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Tech Rebound Powers US Stocks Higher   05/21 16:17

   Technology companies helped power stocks broadly higher on Wall Street 
Tuesday, snapping the market's two-day losing streak.

   (AP) -- Technology companies helped power stocks broadly higher on Wall 
Street Tuesday, snapping the market's two-day losing streak.

   The rally followed the U.S. government's decision to temporarily ease off 
proposed restrictions on technology sales to Chinese companies. The news gave a 
boost to technology sector stocks, which took steep losses a day earlier when 
the Trump administration announced curbs on technology sales, aimed primarily 
at Chinese telecom gear maker Huawei.

   About one-third of that company's suppliers are American chipmakers and the 
move would crimp sales for companies including Qualcomm and Broadcom. Both 
companies posted gains Tuesday, along with other chipmakers.

   The U.S. government's decision to issue a 90-day grace period on technology 
sales to Huawei, ZTE and other Chinese companies also relieved worries on Wall 
Street about yet another escalation in the trade war between the U.S. and China.

   "I'm a bit surprised that the bounce back has been as strong as it has 
been," said Randy Frederick, vice president of trading & derivatives at Charles 
Schwab. "It speaks to the fact that we're still in a bull market and, in 
general, the economics are still pretty solid, and the markets are happy to 
move up on any sort of positive news, especially if it looks constructive 
toward trade."

   The S&P 500 index rose 24.13 points, or 0.9%, to 2,864.36. The Dow gained 
197.43 points, or 0.8%, to 25,877.33.

   The technology heavy Nasdaq composite climbed 83.35 points, or 1.1%, to 
7,785.72, erasing a good chunk of Monday's losses. The Russell 2000 index of 
small companies picked up 20.28 points, or 1.3%, to 1,545.25.

   Major stock indexes in Europe rose. Bond prices fell, boosting the yield on 
the 10-year Treasury to 2.43% from 2.41% late Monday.

   Heightened tensions over trade have stuck the market in a rut for the last 
two weeks --- the S&P 500 is down 2.8% for May, although the benchmark index 
still shows a gain of 14.3% for the year.

   The trend is a change from the relative calm that dominated markets earlier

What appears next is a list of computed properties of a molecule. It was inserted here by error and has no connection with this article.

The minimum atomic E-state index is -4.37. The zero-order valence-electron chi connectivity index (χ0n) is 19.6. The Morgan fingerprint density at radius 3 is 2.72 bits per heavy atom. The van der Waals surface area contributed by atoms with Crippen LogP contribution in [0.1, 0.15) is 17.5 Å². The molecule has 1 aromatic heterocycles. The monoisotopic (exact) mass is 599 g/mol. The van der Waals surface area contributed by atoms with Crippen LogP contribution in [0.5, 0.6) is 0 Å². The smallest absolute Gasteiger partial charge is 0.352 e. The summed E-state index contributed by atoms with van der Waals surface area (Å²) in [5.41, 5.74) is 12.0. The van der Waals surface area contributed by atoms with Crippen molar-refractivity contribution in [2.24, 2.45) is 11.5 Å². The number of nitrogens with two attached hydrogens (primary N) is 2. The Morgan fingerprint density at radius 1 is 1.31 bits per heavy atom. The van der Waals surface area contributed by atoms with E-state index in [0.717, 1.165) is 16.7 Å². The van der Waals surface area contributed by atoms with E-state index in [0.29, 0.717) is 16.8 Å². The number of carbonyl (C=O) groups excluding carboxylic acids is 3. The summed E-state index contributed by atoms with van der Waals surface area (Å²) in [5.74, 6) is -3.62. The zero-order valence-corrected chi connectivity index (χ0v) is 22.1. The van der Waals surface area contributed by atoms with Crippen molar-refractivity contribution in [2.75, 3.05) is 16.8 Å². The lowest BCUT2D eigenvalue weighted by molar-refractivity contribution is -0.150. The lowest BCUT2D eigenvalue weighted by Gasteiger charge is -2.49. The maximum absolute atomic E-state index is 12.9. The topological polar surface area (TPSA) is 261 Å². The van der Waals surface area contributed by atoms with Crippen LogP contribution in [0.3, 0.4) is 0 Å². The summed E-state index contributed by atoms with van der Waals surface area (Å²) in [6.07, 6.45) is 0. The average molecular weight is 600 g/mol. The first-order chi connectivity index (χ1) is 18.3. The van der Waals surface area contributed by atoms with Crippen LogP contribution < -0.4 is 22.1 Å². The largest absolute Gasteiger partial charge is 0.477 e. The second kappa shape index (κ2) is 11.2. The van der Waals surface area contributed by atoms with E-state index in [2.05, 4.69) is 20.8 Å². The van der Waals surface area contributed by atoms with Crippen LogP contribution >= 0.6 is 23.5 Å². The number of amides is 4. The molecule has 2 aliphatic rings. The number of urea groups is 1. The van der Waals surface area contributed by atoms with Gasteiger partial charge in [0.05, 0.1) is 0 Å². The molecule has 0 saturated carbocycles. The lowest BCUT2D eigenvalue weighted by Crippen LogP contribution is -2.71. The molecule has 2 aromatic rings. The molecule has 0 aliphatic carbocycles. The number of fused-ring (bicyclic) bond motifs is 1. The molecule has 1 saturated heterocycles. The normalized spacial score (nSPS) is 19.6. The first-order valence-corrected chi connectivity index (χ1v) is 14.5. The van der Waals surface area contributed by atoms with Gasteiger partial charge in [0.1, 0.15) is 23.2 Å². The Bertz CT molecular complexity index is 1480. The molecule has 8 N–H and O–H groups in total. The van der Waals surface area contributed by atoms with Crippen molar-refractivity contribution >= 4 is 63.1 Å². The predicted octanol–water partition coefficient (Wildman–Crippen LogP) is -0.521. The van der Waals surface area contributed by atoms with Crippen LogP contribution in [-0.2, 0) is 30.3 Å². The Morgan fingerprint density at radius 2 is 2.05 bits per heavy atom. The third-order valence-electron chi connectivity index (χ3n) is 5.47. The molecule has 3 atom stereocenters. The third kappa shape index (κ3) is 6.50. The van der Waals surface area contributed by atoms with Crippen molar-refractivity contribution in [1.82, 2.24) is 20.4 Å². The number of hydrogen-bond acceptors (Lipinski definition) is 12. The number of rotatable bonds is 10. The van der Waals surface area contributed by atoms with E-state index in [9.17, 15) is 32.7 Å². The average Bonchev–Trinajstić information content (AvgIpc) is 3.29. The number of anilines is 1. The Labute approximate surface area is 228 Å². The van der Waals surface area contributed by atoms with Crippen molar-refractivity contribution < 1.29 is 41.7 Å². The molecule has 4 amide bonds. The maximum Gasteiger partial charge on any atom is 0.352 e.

this year, when a trade agreement seemed to be in the works. The S&P 500 has 
twice dropped by at least 1.5% this month, as many times as it had in the first 
four months of the year.

   "The trade negotiation with China is pretty much the big elephant in the 
room and continues to be," Frederick said. "Which is why we're going to 
continue to see above average volatility like we've seen for the last two 
weeks, and it's a kind of treacherous spot for people to be in right now."

   The dispute between Washington and Beijing grew more heated the last two 
weeks after the Trump administration made good on a threat to raise tariffs on 
Chinese-made products and China retaliated with tariffs of its own.

   The U.S. government's restrictions on technology sales to Huawei added more 
anxiety for traders already worried about further escalations in the trade 

   But the temporary delay on the restriction of sales to Huawei announced 
Tuesday, as well as the government saying that the 90-day grace period could be 
renewed, appeared to alleviate some of those concerns.

   The rally particularly benefited chipmakers, which had slumped on Monday. 

   Intel rose 2.1% and Texas Instruments added 2.2%. Broadcom, which gets about 
half of its revenue from China, gained 1%. Qualcomm, which gets more than half 
of its revenue from China, rose 1.5%.

   Technology stocks, especially chipmakers, have already been under increased 
pressure because of the ongoing trade war. The latest move to restrict some 
technology sales could cut into key revenue sources.

   Apple rebounded 1.9% after falling a day earlier. Health care, financial and 
industrial stocks also helped drive the market higher Tuesday. Anthem climbed 
4%, Wells Fargo added 1.9% and Boeing gained 1.7%. Household goods makers 
lagged. Tyson Foods slid 1.5%.

   Gains in consumer-oriented stocks were held back by disappointing quarterly 
financial results from a couple of big department store chains.

   J.C. Penney slid 7% after it reported declining sales and a surprisingly 
wide loss. The retailer attributed part of the weak quarter to its no longer 
selling major appliances and furniture.

   Kohl's plunged 12.3% after its results fell short of forecasts amid slumping 
sales. The company also cut its profit forecast for the year.

   The latest corporate results nearly cap an earnings season that has been 
better than the severe earnings recession that Wall Street initially feared.

   Energy futures finished mixed Tuesday. Benchmark U.S. crude slipped 0.2% to 
settle at $62.99 per barrel. Brent crude, the international standard, closed 
0.3% higher at $72.18 per barrel.

   Wholesale gasoline gained 0.5% to $2.02 per gallon. Heating oil rose 0.3% to 
$2.08 per gallon. Natural gas fell 2.2% to $2.61 per 1,000 cubic feet.

   Gold slid 0.3% to $1,273.20 per ounce, silver dropped 0.2% to $14.41 per 
ounce and copper gave up 0.4% to $2.72 per pound.

   The dollar rose to 110.63 Japanese yen from 109.96 yen on Monday. The euro 
weakened to $1.1158 from $1.1168. 


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